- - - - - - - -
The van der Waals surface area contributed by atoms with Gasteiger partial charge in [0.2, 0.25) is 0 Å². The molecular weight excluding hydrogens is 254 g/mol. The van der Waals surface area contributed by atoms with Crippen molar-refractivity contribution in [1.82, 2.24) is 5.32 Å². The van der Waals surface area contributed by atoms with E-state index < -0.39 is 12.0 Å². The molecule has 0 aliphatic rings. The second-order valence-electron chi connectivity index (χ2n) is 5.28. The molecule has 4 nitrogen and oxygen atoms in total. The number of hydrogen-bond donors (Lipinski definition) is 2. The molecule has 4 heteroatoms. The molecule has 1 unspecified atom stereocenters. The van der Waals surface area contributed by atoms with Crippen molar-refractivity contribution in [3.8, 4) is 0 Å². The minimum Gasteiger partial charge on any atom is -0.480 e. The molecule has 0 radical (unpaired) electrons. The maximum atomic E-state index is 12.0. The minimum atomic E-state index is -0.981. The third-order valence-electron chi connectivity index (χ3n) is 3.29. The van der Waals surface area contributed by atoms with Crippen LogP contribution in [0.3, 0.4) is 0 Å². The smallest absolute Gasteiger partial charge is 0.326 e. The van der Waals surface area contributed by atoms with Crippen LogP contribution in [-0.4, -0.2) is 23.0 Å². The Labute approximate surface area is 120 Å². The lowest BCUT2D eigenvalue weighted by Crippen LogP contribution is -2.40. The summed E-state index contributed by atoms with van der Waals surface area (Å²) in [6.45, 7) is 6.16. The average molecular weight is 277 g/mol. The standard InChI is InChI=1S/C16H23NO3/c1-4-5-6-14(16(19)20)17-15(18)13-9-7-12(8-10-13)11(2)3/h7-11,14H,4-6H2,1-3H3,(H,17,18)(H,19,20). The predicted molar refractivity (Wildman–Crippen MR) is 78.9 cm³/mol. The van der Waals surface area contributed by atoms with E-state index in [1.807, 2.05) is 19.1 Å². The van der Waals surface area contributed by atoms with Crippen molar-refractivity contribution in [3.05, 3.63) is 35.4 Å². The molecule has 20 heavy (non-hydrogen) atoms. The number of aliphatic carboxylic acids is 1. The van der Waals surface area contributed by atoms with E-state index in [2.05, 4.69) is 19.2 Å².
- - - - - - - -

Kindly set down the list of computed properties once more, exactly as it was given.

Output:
The van der Waals surface area contributed by atoms with Gasteiger partial charge in [0.2, 0.25) is 0 Å². The molecular weight excluding hydrogens is 254 g/mol. The van der Waals surface area contributed by atoms with Crippen molar-refractivity contribution in [1.82, 2.24) is 5.32 Å². The van der Waals surface area contributed by atoms with E-state index < -0.39 is 12.0 Å². The molecule has 0 aliphatic rings. The second-order valence-electron chi connectivity index (χ2n) is 5.28. The molecule has 4 nitrogen and oxygen atoms in total. The number of hydrogen-bond donors (Lipinski definition) is 2. The molecule has 4 heteroatoms. The molecule has 1 unspecified atom stereocenters. The van der Waals surface area contributed by atoms with Crippen molar-refractivity contribution in [3.8, 4) is 0 Å². The minimum Gasteiger partial charge on any atom is -0.480 e. The molecule has 0 radical (unpaired) electrons. The maximum atomic E-state index is 12.0. The minimum atomic E-state index is -0.981. The third-order valence-electron chi connectivity index (χ3n) is 3.29. The van der Waals surface area contributed by atoms with Crippen LogP contribution in [0.3, 0.4) is 0 Å². The smallest absolute Gasteiger partial charge is 0.326 e. The van der Waals surface area contributed by atoms with Crippen LogP contribution in [-0.4, -0.2) is 23.0 Å². The Labute approximate surface area is 120 Å². The lowest BCUT2D eigenvalue weighted by Crippen LogP contribution is -2.40. The summed E-state index contributed by atoms with van der Waals surface area (Å²) in [6.45, 7) is 6.16. The average molecular weight is 277 g/mol. The standard InChI is InChI=1S/C16H23NO3/c1-4-5-6-14(16(19)20)17-15(18)13-9-7-12(8-10-13)11(2)3/h7-11,14H,4-6H2,1-3H3,(H,17,18)(H,19,20). The predicted molar refractivity (Wildman–Crippen MR) is 78.9 cm³/mol. The van der Waals surface area contributed by atoms with E-state index in [1.807, 2.05) is 19.1 Å². The van der Waals surface area contributed by atoms with Crippen molar-refractivity contribution in [3.05, 3.63) is 35.4 Å². The molecule has 20 heavy (non-hydrogen) atoms. The number of aliphatic carboxylic acids is 1. The van der Waals surface area contributed by atoms with E-state index in [2.05, 4.69) is 19.2 Å².